I used a laser cutter and black plexiglass to make a switch plate that the switches pop into. If I didn’t have a laser cutter, I’d have done the same thing by using drills, saws, and files on a backplate made of plastic, aluminum, stainless steel, or even wood. The only added wire you have to run is to find a ground somewhere. It can be from anywhere; from another light, the frame, the battery, or wherever it’s convenient.
Selecting the resistor value to suit your tastes might take some trial and error, but for those that want some more technical details, you’ll want to make sure your resistor can handle the power (won’t overheat). Make sure you buy resistors that can handle the power.
For a 12-volt system, if you want to limit your power to a two-watt resistor, you would want to make sure your current is less than 170 milliamps. This means your resistor must be 72 Ohms or more. You can go any number higher than 72 Ohms to further reduce the light (and the current/battery drain), but if you go less than 72 ohms you will exceed the 2-watt limit you picked (brighter light, but more heat, more current, and you’d need a higher power (Watt) resistor). Hope that’s not too complicated.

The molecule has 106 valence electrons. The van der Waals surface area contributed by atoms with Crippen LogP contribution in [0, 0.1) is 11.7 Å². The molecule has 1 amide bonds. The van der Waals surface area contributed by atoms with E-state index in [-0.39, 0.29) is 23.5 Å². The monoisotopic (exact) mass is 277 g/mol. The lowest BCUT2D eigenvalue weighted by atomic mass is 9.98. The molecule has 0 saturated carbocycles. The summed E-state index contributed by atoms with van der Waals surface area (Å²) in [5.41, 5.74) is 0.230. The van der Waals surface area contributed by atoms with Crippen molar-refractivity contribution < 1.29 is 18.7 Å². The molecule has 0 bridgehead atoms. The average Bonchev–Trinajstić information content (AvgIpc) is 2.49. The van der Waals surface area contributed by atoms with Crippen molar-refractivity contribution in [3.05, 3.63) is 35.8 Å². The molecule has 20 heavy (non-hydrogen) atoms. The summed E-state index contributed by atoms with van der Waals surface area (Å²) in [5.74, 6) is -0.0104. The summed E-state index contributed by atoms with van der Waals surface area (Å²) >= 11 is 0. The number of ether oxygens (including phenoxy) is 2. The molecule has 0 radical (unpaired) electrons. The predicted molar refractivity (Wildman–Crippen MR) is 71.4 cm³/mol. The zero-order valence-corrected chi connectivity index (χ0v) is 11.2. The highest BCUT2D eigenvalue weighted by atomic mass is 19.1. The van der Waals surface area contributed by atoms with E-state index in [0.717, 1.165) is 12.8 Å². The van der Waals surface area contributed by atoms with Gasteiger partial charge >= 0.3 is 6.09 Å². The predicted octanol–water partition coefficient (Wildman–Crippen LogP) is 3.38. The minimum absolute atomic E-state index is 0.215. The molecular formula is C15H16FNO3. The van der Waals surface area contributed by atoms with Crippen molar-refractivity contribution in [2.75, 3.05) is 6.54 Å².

If you want to do calculations on this, your equation for current is: Amps = Watts divided by Voltage, and Ohms = Voltage divided by Amps. If you pick a number for watts, then everything else flows from there. I didn’t want to go higher than two-watts because that just means consuming more power. You might have to experiment a little with different resistor values to get the light brightness where you want it. I also recommend you wire it up with temporary jumper wires when you are first putting it together so you can swap in and out various resistors before selecting the permanent value.